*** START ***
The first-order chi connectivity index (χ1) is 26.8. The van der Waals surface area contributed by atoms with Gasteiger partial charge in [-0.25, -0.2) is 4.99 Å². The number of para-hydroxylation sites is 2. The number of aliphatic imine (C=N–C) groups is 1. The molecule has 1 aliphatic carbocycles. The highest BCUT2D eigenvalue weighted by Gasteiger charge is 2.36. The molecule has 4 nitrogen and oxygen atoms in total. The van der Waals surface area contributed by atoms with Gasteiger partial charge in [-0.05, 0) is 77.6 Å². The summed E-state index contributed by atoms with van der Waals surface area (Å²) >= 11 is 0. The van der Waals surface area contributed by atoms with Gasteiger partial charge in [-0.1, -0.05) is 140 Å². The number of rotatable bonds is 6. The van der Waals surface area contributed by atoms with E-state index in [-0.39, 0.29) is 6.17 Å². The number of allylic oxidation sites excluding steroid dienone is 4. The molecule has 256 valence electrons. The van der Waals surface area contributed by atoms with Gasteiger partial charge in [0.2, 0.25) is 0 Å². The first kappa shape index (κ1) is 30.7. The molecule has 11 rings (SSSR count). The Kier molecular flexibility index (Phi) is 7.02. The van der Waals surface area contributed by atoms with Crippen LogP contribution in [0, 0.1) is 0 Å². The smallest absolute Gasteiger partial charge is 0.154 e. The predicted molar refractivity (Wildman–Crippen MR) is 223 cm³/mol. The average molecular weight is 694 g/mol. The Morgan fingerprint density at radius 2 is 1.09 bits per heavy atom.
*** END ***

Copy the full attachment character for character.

The first-order chi connectivity index (χ1) is 26.8. The van der Waals surface area contributed by atoms with Gasteiger partial charge in [-0.25, -0.2) is 4.99 Å². The number of para-hydroxylation sites is 2. The number of aliphatic imine (C=N–C) groups is 1. The molecule has 1 aliphatic carbocycles. The highest BCUT2D eigenvalue weighted by Gasteiger charge is 2.36. The molecule has 4 nitrogen and oxygen atoms in total. The van der Waals surface area contributed by atoms with Gasteiger partial charge in [-0.05, 0) is 77.6 Å². The summed E-state index contributed by atoms with van der Waals surface area (Å²) >= 11 is 0. The van der Waals surface area contributed by atoms with Gasteiger partial charge in [-0.1, -0.05) is 140 Å². The number of rotatable bonds is 6. The van der Waals surface area contributed by atoms with E-state index in [-0.39, 0.29) is 6.17 Å². The number of allylic oxidation sites excluding steroid dienone is 4. The molecule has 256 valence electrons. The van der Waals surface area contributed by atoms with Gasteiger partial charge in [0.2, 0.25) is 0 Å². The first kappa shape index (κ1) is 30.7. The molecule has 11 rings (SSSR count). The Kier molecular flexibility index (Phi) is 7.02. The van der Waals surface area contributed by atoms with Crippen LogP contribution in [0, 0.1) is 0 Å². The smallest absolute Gasteiger partial charge is 0.154 e. The predicted molar refractivity (Wildman–Crippen MR) is 223 cm³/mol. The average molecular weight is 694 g/mol. The Morgan fingerprint density at radius 2 is 1.09 bits per heavy atom.